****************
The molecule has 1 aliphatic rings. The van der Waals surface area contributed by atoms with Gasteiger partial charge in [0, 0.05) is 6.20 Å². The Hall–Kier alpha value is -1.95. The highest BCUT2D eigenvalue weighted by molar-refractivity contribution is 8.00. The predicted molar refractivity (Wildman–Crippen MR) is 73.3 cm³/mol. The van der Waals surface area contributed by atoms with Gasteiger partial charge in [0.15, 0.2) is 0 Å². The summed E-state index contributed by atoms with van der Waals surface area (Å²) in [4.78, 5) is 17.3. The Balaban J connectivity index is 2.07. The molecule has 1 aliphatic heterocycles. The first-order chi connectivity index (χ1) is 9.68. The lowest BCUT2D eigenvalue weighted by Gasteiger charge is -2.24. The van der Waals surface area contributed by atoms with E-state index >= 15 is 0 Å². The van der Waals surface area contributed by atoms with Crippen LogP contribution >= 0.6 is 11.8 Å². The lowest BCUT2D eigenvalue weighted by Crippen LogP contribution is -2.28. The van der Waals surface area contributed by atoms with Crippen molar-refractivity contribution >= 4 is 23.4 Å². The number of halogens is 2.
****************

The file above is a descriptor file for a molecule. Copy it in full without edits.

The molecule has 1 aliphatic rings. The van der Waals surface area contributed by atoms with Gasteiger partial charge in [0, 0.05) is 6.20 Å². The Hall–Kier alpha value is -1.95. The highest BCUT2D eigenvalue weighted by molar-refractivity contribution is 8.00. The predicted molar refractivity (Wildman–Crippen MR) is 73.3 cm³/mol. The van der Waals surface area contributed by atoms with Gasteiger partial charge in [0.15, 0.2) is 0 Å². The summed E-state index contributed by atoms with van der Waals surface area (Å²) in [4.78, 5) is 17.3. The Balaban J connectivity index is 2.07. The molecule has 1 aliphatic heterocycles. The first-order chi connectivity index (χ1) is 9.68. The lowest BCUT2D eigenvalue weighted by Gasteiger charge is -2.24. The van der Waals surface area contributed by atoms with E-state index >= 15 is 0 Å². The van der Waals surface area contributed by atoms with Crippen LogP contribution >= 0.6 is 11.8 Å². The lowest BCUT2D eigenvalue weighted by Crippen LogP contribution is -2.28. The van der Waals surface area contributed by atoms with Crippen molar-refractivity contribution >= 4 is 23.4 Å². The number of halogens is 2.